The state of California is taking significant steps to regulate autonomous vehicles (AVs) with the introduction of two key bills, part of the broader California Automotive Regulatory Standards (CARS) Package. This legislation aims to address both safety and employment concerns in the era of increasing AV deployment.
An upcoming assembly bill will require a trained human operator for AVs exceeding 10,000 lbs. Additionally, Senate Bill 915 (SB 915) mandates that AV companies secure local approval before launching operations in a municipality. These initiatives mirror earlier legislative efforts, particularly AB 316 by Assemblymember Cecilia Aguiar-Curry and a local control bill by Senator Dave Cortese.
Both bills have garnered substantial support within the legislature. AB 316 was favored by over 90% of lawmakers last session, and SB 915 has the backing of the League of California Cities.
Historically, AV regulation in California was managed by state agencies such as the DMV and the CPUC, without direct municipal involvement. This situation led to concerns about the adequacy of AV safety standards and the degree of local control over AV operations.
Peter Finn, a Teamsters representative, emphasized the importance of robust AV safety standards and local input in AV deployment. He also expressed concerns over the previous regulatory approach by state agencies.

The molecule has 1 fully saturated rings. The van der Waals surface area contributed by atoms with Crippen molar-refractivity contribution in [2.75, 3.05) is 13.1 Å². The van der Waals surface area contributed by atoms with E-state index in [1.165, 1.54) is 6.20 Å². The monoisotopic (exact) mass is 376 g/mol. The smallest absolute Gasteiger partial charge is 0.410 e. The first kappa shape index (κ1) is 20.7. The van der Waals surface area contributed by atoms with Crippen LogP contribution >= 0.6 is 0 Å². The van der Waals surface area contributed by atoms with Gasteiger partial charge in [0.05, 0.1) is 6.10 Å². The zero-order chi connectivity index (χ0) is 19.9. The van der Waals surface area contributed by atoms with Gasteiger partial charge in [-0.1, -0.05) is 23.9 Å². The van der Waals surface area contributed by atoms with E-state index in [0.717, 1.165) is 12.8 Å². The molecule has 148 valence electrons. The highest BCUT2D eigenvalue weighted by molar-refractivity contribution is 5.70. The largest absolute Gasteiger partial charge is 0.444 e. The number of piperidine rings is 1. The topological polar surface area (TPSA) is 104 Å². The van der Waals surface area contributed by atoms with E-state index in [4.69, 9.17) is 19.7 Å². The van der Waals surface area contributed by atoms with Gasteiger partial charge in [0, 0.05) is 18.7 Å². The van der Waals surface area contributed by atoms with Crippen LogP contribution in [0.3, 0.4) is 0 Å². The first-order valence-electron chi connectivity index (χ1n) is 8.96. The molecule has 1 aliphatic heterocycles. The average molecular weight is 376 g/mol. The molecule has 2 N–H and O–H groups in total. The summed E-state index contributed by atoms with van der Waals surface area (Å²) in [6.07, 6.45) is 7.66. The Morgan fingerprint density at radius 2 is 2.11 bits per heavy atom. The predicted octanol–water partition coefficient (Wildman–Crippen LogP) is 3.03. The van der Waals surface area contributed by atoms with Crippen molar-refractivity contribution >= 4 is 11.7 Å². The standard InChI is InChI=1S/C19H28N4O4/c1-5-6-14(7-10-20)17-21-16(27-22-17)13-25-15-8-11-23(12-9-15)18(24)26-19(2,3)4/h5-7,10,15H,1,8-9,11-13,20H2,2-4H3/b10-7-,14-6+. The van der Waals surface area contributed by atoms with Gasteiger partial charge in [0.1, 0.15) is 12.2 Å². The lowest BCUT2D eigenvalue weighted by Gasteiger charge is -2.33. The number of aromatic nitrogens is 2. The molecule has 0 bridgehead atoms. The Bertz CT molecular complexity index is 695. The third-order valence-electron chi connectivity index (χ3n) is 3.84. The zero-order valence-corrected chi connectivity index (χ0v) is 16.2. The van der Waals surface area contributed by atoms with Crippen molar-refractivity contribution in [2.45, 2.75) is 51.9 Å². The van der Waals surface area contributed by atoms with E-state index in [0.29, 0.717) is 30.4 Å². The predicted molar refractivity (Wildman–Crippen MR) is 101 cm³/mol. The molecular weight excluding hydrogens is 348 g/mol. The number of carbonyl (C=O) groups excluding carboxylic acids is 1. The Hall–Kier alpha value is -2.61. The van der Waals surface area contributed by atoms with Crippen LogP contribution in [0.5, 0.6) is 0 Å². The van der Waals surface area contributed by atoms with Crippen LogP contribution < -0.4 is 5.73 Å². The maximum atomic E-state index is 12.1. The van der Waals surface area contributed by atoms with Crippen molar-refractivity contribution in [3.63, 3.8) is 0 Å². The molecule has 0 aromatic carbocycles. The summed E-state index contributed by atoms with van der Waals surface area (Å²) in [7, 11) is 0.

Jason Rabinowitz, another Teamsters representative, reflected on the state’s actions in 2023, highlighting the need for stronger safety measures in AV legislation. He commended Aguiar-Curry and Cortese for reintroducing these bills.
The DMV has been criticized for not adequately tracking AV-related accidents, and the CPUC faced backlash for its rulings favoring autonomous vehicle companies like Cruise and Waymo, especially following several incidents involving public safety.
In spite of these issues, the DMV recently approved an expansion of Waymo’s operations, allowing broader access across various municipalities, including highways and freeways.
Lindsay Dougherty, from the Teamsters, called for a balance between technological advancements and worker protection, underscoring the importance of job security in the face of growing AV adoption.
The proliferation of AV technology also raises concerns about the impact on employment. In California alone, around 200,000 professional drivers could be affected, with the potential for broader national implications.
Chris Griswold, another Teamsters leader, stressed the importance of legislative measures that safeguard workers’ interests, in light of the potential job displacements due to increased automation.
Bottom Line: These legislative efforts in California represent a response to the challenges posed by autonomous vehicle technology, focusing on ensuring safety, local governance, and protecting the workforce.